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House Help Tales (1): Child Labour Is A Crime, But Northern Minor Girls Are Constant Victims

Twelve years old Habiba Lawal, was still young when she was thrown into slavery. She was handed over to an agent three months after her mother’s death. However, she believes her stepmother influenced the decision.

A week after eavesdropping on her stepmother’s conversation with her father, an agent came to take her from Ajuye village in Nasarawa to Yola, the capital of Adamawa State.

“I was handed over to a woman — a mother of two,” Habiba told WikkiTimes. “I start my work from 5:00 am till 10: 00 pm after they have gone to bed.  I am the last to sleep.”

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“Working with her was a nightmare because any little mishaps will lead to serious beating and hunger strike,” she recalled. “There was a bed but I never sleep on it, I sleep on the floor.”

From Mama to Aunty — Habiba’s bittersweet ordeal

The toxic experience she had in Yola with a woman she simply identified as ‘Mama’ would be effaced with her the nice treatment she got from an Abuja household. Sadly, she had to leave.

Habiba, now 19, told WikkiTimes she worked in several houses. She spent a year and a half in Mama’s house in Yola from where she moved to Abuja and spent three years with the accommodating family.

“I never wanted to leave but I had no choice. Our contract expired and my father came for me,” she said.

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Habiba’s ordeal resumed when she was taken to a woman she would call “Aunty” in Suleja, Niger State. “Aunty was the worst of all,” she said. “Had it been I was taken to her when I was 12, I couldn’t have made it.”

She would later escape from Aunty’s place after six months of excruciating hardship and physical abuse. But going back home again was a wrong decision she wouldn’t have made.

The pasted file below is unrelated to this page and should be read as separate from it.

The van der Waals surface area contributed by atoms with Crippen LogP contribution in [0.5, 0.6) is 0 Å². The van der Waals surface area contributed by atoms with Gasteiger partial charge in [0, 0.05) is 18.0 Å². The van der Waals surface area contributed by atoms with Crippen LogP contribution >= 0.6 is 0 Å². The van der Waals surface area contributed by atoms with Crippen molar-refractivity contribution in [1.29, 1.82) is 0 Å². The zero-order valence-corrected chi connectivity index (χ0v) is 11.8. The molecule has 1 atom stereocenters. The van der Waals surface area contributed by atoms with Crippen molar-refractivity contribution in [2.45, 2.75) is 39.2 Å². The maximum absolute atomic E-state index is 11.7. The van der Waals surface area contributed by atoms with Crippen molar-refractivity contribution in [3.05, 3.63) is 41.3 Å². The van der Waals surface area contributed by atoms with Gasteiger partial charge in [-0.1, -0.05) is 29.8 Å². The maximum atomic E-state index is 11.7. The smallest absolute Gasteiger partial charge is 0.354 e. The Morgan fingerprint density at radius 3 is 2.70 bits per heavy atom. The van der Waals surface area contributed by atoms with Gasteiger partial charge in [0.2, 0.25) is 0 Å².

A disappointment?

When Habiba returned to her father, the latter made her homecoming a regret. “I am disappointed in you,” she quoted her father’s words. Habiba scolded herself, even when was not supposed to.

“At first glance, my stepmother slapped me and there I knew I made a mistake but I promised never to go back to Aunty’s house,” she narrated.

Like a nomad, Habiba had to leave her father’s house three months after. This time around, she decided to hunt for a job.

All the time Habiba had suffered from one house to the other, she did not know what her monthly pay was, nor did she know who was receiving the stipends.

For the first time, she started earning N5,000 from Aunty Hafsa who employed her after she left her father’s house.

“I’ve never collected any money for my work,” she said. “I didn’t know when or through which channel it was paid until I started working for Aunty Hafsa in Abuja where I earn N5,000 each monthly.”

According to her, Hafsa was nice and did not show segregation between her (Habiba) and her family. 

Had Habiba gone to school, she would love to become a human rights activist, “so I could fight for vulnerable people like me,” she said.

Sourcing money for marriage

Fatima Hamza was 15 when her mother coerced her to hustle so she could get a befitting matrimonial home setting.

Now 20, she told WikkiTImes her mother said she to have work get things for “my matrimonial home as she doesn’t have enough money to do that for me.” She explained that her father was against it but later succumbed.

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Recounting her experience with a family she worked for In Kaduna, Fatima said: “I was beaten, punished and abused. I almost got raped by my employer’s husband.” This forced her to terminate the one-year contract. She left — unpaid — after spending three weeks with the family.

“This is not the life I want,” Fatima cried. The 20-year-old lady said she left school in primary two and would love to continue her education.

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